Forney, S.J., 2019, ‘An Agile Success Estimation Framework for Software Projects’, PhD dissertation, The George Washington University.

Gandomani, T.J. & Nafchi, M.Z., 2016, ‘Agile transition and adoption human-related challenges and issues: A grounded theory approach’, Computers in Human Behavior 62, 257–266. https://doi.org/10.1016/j.chb.2016.04.009

Hoda, R., Salleh, N. & Grundy, J., 2018, ‘The rise and evolution of Agile software development’, IEEE 35(5), 58–63. https://doi.org/10.1109/MS.2018.290111318

IQBusiness, 2019, The state of agile in South Africa – 2019, viewed 09 January 2020, from https://iqbusiness.net/state-Agile-report/.

Knaster, R. & Leffingwell, D., 2018, SAFe 4.5 distilled: Applying the scaled agile framework for lean enterprises, Addison-Wesley Professional, Boston, MA.

Khoza, L. & Marnewick, C., 2020, ‘Waterfall and agile information system project success rates-A South African perspective’, South African Computer Journal 32(1), 43–73. https://doi.org/10.18489/sacj.v32i1.683

Kupiainen, E., Mäntylä, M.V. & Itkonen, J., 2015, ‘Using metrics in Agile and Lean Software Development–A systematic literature review of industrial studies’, Information and Software Technology 62, 143–163.

Marnewick, C., 2012, ‘A longitudinal analysis of ICT project success’, paper presented at the Proceedings of the South African Institute for Computer Scientists and Information Technologists Conference, Association for Computing Machinery, Pretoria, South Africa, October 1–3, 2012, pp. 326–334.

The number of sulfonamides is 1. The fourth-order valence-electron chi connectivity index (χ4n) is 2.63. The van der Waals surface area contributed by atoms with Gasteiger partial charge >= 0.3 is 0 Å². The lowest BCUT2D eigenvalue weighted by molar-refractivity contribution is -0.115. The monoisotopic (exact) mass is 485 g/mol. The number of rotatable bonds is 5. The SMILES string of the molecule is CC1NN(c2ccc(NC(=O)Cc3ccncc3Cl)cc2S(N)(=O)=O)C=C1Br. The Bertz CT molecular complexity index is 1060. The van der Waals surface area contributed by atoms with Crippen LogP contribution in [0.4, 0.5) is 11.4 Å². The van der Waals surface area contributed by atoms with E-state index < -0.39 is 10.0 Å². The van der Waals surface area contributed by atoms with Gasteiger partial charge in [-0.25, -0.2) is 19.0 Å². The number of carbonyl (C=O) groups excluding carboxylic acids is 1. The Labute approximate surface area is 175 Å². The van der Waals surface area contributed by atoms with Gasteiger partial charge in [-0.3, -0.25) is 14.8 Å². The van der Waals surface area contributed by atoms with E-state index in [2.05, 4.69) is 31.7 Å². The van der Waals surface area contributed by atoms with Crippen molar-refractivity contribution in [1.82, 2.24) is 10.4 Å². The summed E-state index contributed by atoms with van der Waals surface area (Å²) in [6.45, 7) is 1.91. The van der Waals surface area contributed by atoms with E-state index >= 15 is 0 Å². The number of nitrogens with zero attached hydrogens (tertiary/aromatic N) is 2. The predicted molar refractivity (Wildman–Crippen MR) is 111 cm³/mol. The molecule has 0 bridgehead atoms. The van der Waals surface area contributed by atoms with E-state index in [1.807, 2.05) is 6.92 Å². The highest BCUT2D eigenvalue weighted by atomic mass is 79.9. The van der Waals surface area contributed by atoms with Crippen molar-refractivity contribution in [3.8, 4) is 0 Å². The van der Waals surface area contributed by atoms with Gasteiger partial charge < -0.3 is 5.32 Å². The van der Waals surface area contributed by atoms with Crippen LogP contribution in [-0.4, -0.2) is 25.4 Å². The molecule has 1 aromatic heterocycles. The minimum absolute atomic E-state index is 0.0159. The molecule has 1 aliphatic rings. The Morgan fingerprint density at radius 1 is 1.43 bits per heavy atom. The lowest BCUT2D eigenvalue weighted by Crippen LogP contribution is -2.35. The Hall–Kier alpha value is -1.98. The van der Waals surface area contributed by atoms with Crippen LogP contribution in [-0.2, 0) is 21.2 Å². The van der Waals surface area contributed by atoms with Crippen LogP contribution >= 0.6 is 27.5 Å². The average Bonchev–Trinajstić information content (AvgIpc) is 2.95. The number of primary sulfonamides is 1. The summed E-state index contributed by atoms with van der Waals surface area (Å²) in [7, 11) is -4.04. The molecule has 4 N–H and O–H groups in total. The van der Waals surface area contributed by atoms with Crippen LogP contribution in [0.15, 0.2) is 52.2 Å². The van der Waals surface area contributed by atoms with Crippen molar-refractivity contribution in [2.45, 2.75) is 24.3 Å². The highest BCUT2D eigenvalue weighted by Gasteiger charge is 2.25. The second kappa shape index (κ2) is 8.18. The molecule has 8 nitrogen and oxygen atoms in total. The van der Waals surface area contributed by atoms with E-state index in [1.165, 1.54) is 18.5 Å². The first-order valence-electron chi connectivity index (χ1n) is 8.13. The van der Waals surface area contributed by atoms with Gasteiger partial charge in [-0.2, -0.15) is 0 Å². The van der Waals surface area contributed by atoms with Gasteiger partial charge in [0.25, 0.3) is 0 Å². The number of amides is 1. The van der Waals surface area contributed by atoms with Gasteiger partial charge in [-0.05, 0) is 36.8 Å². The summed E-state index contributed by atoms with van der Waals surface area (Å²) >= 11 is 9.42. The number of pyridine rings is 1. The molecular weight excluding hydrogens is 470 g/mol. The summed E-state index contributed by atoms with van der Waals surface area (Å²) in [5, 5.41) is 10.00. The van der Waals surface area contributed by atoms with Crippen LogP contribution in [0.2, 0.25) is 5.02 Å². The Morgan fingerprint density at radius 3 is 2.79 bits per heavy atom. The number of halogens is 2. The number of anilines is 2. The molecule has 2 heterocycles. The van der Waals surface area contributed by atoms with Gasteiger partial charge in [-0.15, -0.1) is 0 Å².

Mirza, M.S. & Datta, S., 2019, ‘Strengths and weakness of traditional and Agile processes – A systematic review’, JSW 14(5), 209–219. https://doi.org/10.17706/jsw.14.5.209-219

Mohamad, A.N., 2018, The benefit of implementing agile scrum in project management.

Moura, E.J.D.C., 2018, ‘The factors influencing the success of Agile software development projects: A Portuguese perspective’, Masters dissertation, Universidade NOVA de Lisboa.

Nazir, N., Hasteer, N. & Majumdar, R., 2019, ‘Barriers to agile adoption: A developer perspective’, in System performance and management analytics, pp. 87–95, Springer, Singapore.

Pallant, J., 2016, Survival manual: A step by step guide to data analysis using SPSS program, McGraw-Hill Education, London.

Pirro, L., 2019, How Agile project management can work for your research, viewed 16 March 2020, from https://www.nature.com/articles/d41586-019-01184-9.

Ram, P., Rodriguez, P. & Oivo, M., 2018, ‘Software process measurement and related challenges in Agile software development: A multiple case study’, in International conference on product-focused software process improvement, Springer, Wolfsburg, Germany, November 28–30, 2018, pp. 272–287.

Raza, S. & Waheed, U., 2018, ‘Managing change in Agile software development a comparative study’, presented at the 2018 IEEE 21st International Multi-Topic Conference (INMIC), IEEE, Karachi, Pakistan, November 1–2, 2018, pp. 1–8.